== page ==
Tuesday, May 24, 2016

Update from Deb: Spinning Plates and Ruby Slippers

Photo of Deb Harkness' writing space (From her FB post)
Update from our Author today.  She talks about progress on the television series, The Serpent's Mirror, her health and her new place of peace of which she calls one of her "writing spaces" - Take a look:

From her Facebook Page:

Deborah Harkness
"The View from My Desk: Spinning Plates and Ruby Slippers

It's time for another update, readers. This time I'm at a temporary desk--a card table--by a window overlooking the water. It's one of my new writing places, and I estimate that by the time THE SERPENT'S MIRROR is finished I will have logged many hours sitting at this table or its permanent replacement (once I find it).

My semester finished in the last week of April, and since then life's felt a bit out of control. I'm sure that you know the feeling, that perpetual knot in your gut that never quite goes away, the to-do list that is grafted to your hand and just gets longer, the calendar that is so over-stuffed you can't imagine what you were thinking. [...]" 
Read the whole post ---> HERE.

Follow her on her Facebook page, but also know we'll keep an eye out just in case you miss it there.  Facebook has been picky about what they show people who don't normally comment on her entries.

Til next time!

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Wednesday, May 18, 2016

To Hamish - A Love Letter

By The Vampire Daemon

Pictured here is Chatelherault - Deb Harkness' inspiration for Hamish's hunting lodge
The title may be overly-dramatic, but for me, it's a truth.  I wanted to take the time out to toss some love over to Hamish Osborne.

There’s Matthew and Diana, and Gallowglass, and Philippe. Ysabeau, and Marcus, and Fernando, and Miriam, and Baldwin.  All great characters among a great cast of characters!  Who’s my favorite?  Hamish.  Ok, Hamish doesn’t get a whole lot of attention.  He’s a secondary character at best, but for me he simply saved this series.  I was on the verge of putting down A Discovery of Witches at the end of chapter 8.  A “Did Not Finish" (DNF) is very rare when I read supernatural/fantasy stories; I usually stick it out.  Luckily, I found the energy to give Chapter 9 a go!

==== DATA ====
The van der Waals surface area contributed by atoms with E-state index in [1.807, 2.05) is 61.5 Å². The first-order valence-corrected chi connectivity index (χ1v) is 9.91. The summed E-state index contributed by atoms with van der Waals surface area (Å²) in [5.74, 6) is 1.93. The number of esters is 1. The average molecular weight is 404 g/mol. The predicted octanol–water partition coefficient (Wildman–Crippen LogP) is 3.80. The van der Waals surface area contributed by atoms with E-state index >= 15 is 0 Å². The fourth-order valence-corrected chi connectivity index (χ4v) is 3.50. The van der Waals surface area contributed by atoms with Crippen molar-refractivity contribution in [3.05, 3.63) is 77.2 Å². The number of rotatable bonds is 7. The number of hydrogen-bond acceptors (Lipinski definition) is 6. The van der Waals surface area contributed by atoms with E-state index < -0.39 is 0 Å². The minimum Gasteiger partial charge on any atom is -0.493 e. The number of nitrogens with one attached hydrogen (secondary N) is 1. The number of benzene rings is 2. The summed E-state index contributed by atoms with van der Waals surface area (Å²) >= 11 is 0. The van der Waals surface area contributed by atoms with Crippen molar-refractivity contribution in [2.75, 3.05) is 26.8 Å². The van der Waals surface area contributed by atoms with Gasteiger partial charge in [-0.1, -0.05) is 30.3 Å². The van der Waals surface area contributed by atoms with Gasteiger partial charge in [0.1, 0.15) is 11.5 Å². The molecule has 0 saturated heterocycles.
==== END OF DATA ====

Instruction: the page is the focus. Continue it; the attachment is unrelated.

In opening, we are introduced to Diana Bishop, who I didn’t relate to.  She found her studies, intellect and accomplishments so comforting.  And if I’m honest, at introduction, she came off as a major snooty crank.  I was never one to be fascinated with academia.  I see schooling as a means to an end.  For me, to enjoy learning something, I need to do away with theory and know that in the end, I will have the ability execute what I learn for actual results.  It’s a “Let’s learn how to do this so I can make things happen!” attitude.  I don’t enjoy learning something just to learn unless it’s a subject that really intrigues me.

For work I had to take a personality test - I am an ISTP personality type (you can figure out your own personality type on sites like this one—> TypeFinder Personality Test.  Be honest with your answers!).  The main characteristics of my personality type are the following: ISTPs are action-oriented people. They like to be up and about, doing things. They are not people to sit behind a desk all day and do long-range planning. Adaptable and spontaneous, they respond to what is immediately before them. They usually have strong technical skills and can be effective technical leaders. They focus on details and practical things. They have an excellent sense of expediency and grasp of the details which enables them to make quick, effective decisions. As much as I wasn’t fond of being put into a personality box, it clarified a lot for me and the people I work with.  With that aspect of my personality explained, in ADOW, the pondering, sitting around, discussion and the underlying tension in chapters 1-8 just bored me to tears!  Blasphemous, I am aware!  Also, Matthew did nothing for me.  I saw him as a guy who had too many credentials - his business card - was this supposed to impress me?  At this point, for me Matthew was an overly-educated, too rich, and full of himself vampire for his own good (call me Sarah), and even the supposedly fascinating aspect of him - the fact that he was a vampire - did nothing for this fantasy fiction fan. Later on, I realized I was being set up to open my mind and deal with these difficult personalities who I would eventually grow to adore and understand much more . . . all thanks to Hamish (I suppose we should give the author some credit here too ;-) ).